Spectrometers of the filter type are universally utilized for the analysis of many types of materials in the various states of solids, liquids, and gases, this measuring is done by employing cell holders or light guides of different types to achieve absorption or modification of light transmitted through or absorbed at the interface with the sample. Many of the present day analyzers are designed to operate and measure the effect of a specimen upon light rays of a single wavelength and many also apply two or three detectors to simultaneously measure several components of the mixture.

Although the infrared wavelengths are the most widely utilized, it is also quite possible to utilize photons in the ultraviolet wavelengths, the visible wavelengths, and even broad band light waves depending upon the materials to be analyzed and the components thereof, particularly when suitable filters are utilized.

Some of the problems experienced with existing analyzers include relatively low signal-to-noise, poor collection efficiency and very limited sample compartments precluding the facile use of well established and widely used IR accessories such as long-path gas cells, liquid containing sample cells, attenuated total reflection (ATR) devices, microscopes, beam condensers, and similar devices.

It is the object of the present invention to provide an analyzer permitting the facile utilization of standard sampling accessories for use with liquids, solids, and gas materials, and secondly, to provide a device which is highly efficient and relatively small in size.

A further object of the invention is to provide an analyzer which has the capability to analyze complex multi-component mixtures.

A still further object is to provide a novel method for spectral analysis using such a filter spectrometer.

SUMMARY OF THE INVENTION

It has now been realized that all goals stated above can be readily obtained by using one of the several highly novel versions of a complex geometry source described herein which permits control of the emergent cone of energy with a coherent beam of light for ease of interaction with a wide variety of sampling accessories permitting ready examination of all types of liquid, gas, and solid samples. Also, this novel design which gives a coherent output beam from the source does not require the use of a compound parabolic concentrator (CPC), a non-imaging optical device, to further concentrate the light which impinges upon the filter array and then the detector array. This ability to dispense with the CPC which is integral to the instruments based on U.S. Pat. No. 5,428,222 is a great manufacturing and economic advantage. It is also unnecessary to have a functioning wave guide, an integral function of which is to collect the incoherent light emitted from the source and achieve a coherent light beam which is then concentrated by the CPC element.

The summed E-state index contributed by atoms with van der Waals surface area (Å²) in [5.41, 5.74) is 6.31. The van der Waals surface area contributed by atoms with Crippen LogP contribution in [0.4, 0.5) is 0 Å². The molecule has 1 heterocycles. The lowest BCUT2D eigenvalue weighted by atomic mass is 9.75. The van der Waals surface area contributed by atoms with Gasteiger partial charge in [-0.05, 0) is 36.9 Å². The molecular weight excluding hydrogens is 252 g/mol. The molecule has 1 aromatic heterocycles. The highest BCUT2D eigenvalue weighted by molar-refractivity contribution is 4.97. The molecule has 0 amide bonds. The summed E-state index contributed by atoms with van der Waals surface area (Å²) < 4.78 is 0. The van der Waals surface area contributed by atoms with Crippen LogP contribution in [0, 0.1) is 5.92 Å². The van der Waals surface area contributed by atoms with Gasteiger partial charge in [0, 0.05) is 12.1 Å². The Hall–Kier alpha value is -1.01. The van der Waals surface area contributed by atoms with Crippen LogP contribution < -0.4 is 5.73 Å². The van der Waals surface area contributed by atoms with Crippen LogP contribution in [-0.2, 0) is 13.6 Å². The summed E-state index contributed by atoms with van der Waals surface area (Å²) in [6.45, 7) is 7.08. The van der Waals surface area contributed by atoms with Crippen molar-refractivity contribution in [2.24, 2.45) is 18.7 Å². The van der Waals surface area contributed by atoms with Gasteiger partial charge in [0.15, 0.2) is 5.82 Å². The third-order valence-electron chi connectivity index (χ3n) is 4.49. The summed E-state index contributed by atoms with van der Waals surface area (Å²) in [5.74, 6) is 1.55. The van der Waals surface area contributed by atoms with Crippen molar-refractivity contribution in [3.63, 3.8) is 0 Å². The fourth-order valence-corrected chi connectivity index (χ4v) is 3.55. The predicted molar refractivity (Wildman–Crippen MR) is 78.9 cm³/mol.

The several new and novel systems which achieve these desired results are summarized below.

Configuration 1

This device employs an ellipsoidal-Spherical combination of mirrors in which the concave ellipsoid focus of energy has a concave spherical mirror at its second focus. The nature of the geometry of the ellipsoidal mirror is critical to the control of the cone of radiation emergent from the source compartment. Thus, light emanating from the source strikes the ellipsoidal mirror then converges to a second focal point positioned in an aperture in the center of the spherical secondary mirror. Light from the source which does not strike the ellipsoidal primary mirror reflects off of the spherical secondary mirror and returns to the source for reabsorption and is then emitted again from the source. The beam emergent from the source is adequately coherent to enter the classical sampling type of compartment common to all modern spectrometers.

Energy which has transited the sample compartment and interacted with the solid, liquid or gas sample then falls upon the array of filters and then onto the set of detectors immediately behind the filter set. The signal from the several detectors is reduced to visual information by electronic manipulation, for instance by meters, liquid crystal displays, CRT, or other suitable methods. Computers of various types are utilized to enhance and manipulate the data as desired.